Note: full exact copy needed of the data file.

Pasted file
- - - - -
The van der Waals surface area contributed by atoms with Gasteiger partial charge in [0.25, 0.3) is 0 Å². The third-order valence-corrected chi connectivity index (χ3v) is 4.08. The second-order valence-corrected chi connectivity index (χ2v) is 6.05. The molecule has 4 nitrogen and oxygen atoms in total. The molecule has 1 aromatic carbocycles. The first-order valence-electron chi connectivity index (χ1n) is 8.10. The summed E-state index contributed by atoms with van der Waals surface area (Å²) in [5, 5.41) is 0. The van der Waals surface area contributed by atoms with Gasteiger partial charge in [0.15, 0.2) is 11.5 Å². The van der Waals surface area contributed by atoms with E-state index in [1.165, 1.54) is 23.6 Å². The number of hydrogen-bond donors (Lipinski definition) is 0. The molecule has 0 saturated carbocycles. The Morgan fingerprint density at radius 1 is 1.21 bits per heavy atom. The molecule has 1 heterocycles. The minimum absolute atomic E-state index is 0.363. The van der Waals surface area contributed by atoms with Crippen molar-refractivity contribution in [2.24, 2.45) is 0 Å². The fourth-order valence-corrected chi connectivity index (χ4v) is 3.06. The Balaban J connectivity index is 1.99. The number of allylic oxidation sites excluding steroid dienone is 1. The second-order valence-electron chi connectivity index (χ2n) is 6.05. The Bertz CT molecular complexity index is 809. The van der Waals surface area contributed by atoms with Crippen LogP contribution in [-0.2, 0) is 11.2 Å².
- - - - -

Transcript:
The van der Waals surface area contributed by atoms with Gasteiger partial charge in [0.25, 0.3) is 0 Å². The third-order valence-corrected chi connectivity index (χ3v) is 4.08. The second-order valence-corrected chi connectivity index (χ2v) is 6.05. The molecule has 4 nitrogen and oxygen atoms in total. The molecule has 1 aromatic carbocycles. The first-order valence-electron chi connectivity index (χ1n) is 8.10. The summed E-state index contributed by atoms with van der Waals surface area (Å²) in [5, 5.41) is 0. The van der Waals surface area contributed by atoms with Gasteiger partial charge in [0.15, 0.2) is 11.5 Å². The van der Waals surface area contributed by atoms with E-state index in [1.165, 1.54) is 23.6 Å². The number of hydrogen-bond donors (Lipinski definition) is 0. The molecule has 0 saturated carbocycles. The Morgan fingerprint density at radius 1 is 1.21 bits per heavy atom. The molecule has 1 heterocycles. The minimum absolute atomic E-state index is 0.363. The van der Waals surface area contributed by atoms with Crippen molar-refractivity contribution in [2.24, 2.45) is 0 Å². The fourth-order valence-corrected chi connectivity index (χ4v) is 3.06. The Balaban J connectivity index is 1.99. The number of allylic oxidation sites excluding steroid dienone is 1. The second-order valence-electron chi connectivity index (χ2n) is 6.05. The Bertz CT molecular complexity index is 809. The van der Waals surface area contributed by atoms with Crippen LogP contribution in [-0.2, 0) is 11.2 Å².